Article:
It’s not every day you see 128 roof tiles displayed on a gallery floor, ash from joss sticks painted on a canvas, and artwork cocreated by trained silkworms. But at Wrightwood 659, it’s possible. The four floors of the museum are filled with “The Allure of Matter: Material Art From China,” a new exhibition that looks at Chinese artists working in the material arts movement, which focuses largely on every-day items like hair, plastic bottles, or found objects. These artists experiment with one material for decades and transform it into something monumental. The Smart Museum of Art and Wrightwood 659 are introducing this movement in two parts with a total of 26 artists who produced work from the 1980s until the present day.
When I walk into the space, the docent reassures me that there is no right or wrong way to view the exhibition. I take the elevator up and am confronted with Zhu Jinshi’s work, Wave of Materials, a large installation made from xuan paper, cotton thread, bamboo, and stones. Xuan paper is a type of material used by calligraphers and painters and has been used as a significant material in Jinshi’s work since the late 1980s. Here, Jinshi crumples, flattens, and hangs the paper from the ceiling to create a monolithic, yet delicate, installation on the top floor.
Traveling down leads viewers towards Transformation, an installation created by Yin Xiuzhen in 1997. Scattered across two gallery floors and down a set of stairs, the piece exhibits black and white photographs on tiles that lie on the floor. I appreciate the experimentation with displaying photographs, as photography can become traditional and less experimental than other mediums, transfixed to frames on white walls. Xiuzhen takes city streets—the rubble, the physical materials that build a city—and conflates them with images of day-to-day life from her Beijing neighborhood.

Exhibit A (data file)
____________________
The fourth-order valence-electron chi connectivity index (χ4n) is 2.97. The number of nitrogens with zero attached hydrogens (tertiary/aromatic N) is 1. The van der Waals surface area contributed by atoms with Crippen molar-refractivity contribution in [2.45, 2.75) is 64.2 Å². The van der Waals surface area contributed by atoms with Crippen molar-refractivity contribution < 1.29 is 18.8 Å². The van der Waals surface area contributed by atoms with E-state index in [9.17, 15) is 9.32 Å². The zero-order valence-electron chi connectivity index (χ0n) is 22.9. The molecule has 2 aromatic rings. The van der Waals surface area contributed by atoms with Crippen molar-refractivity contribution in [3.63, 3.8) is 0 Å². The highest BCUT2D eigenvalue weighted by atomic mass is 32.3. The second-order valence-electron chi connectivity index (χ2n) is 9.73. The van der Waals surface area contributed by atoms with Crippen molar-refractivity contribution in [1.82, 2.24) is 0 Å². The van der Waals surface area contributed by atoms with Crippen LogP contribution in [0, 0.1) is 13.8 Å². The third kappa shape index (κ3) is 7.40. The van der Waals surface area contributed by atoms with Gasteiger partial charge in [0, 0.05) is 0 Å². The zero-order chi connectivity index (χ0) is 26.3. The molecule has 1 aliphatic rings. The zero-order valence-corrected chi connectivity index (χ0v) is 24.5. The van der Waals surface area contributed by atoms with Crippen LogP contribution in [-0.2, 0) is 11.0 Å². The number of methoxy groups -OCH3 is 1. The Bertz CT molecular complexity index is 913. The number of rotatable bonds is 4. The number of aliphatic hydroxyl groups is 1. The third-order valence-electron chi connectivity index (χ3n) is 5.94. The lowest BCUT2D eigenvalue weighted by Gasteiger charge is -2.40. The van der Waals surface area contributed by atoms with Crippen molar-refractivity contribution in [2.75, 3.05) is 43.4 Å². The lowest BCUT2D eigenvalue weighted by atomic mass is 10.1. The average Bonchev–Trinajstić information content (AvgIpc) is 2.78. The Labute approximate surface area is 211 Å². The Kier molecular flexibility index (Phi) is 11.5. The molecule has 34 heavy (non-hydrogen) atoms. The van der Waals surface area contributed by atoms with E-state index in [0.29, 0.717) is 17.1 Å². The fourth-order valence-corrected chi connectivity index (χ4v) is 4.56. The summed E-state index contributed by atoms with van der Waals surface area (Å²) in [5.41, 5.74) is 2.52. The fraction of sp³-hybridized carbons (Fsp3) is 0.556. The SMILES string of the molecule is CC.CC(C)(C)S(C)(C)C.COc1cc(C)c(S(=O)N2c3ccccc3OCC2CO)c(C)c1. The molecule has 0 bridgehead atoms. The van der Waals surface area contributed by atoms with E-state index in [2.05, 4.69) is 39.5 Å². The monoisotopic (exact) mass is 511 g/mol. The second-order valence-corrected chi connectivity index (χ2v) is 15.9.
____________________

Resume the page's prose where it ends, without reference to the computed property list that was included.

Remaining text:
My favorite piece in the exhibition is Zhan Wang’s Beyond 12 Nautical Miles—Floating Rock Drifts on the Open Sea, made in 2000. The single-channel video documents a performance of a stainless steel “rock” floating in the open sea. The viewer sees a shining silver object with soft edges rocking back and forth slightly on the waves for eight minutes and 36 seconds. The work is meant to reference how any country can claim open water as their own territory, and how the rock simply travels wherever the waves take it. In five different languages, the rock has the following inscribed into its surface: “This is a piece of art created specifically to be exhibited in the open sea. If by chance you pick it up, please put it back into the ocean. The artist thanks you from afar.”
Bringing things back down to earth are Liang Shaoji’s trained silkworms. What started small has resulted in Chains: The Unbearable Lightness of Being, Nature Series, No. 79, a large installation of chain-like pieces hanging from the ceiling wrapped in silk and cocoons from Shaoji’s silkworms. The artist—who has said, “I am a silkworm”—has raised them for more than 25 years. In his Nature series, the silkworms spin silk into certain objects, and in this work, it’s hollowed chains. Shaoji and his silkworms create work together as they play the role as the artist and the art.
It’s challenging to take in and absorb the exhibition, especially because the artwork is exhibited in two different parts of the city. Digesting one exhibition takes time to process; the works all range in concept and unconventional material. A personal tip: pick a museum to visit first, bring water, take a breather for a day or two, and tackle the next collection with a new set of eyes. It takes physical and mental time to sit with each piece, to really interpret and analyze the process. But at the end of it all, it’s worth it. v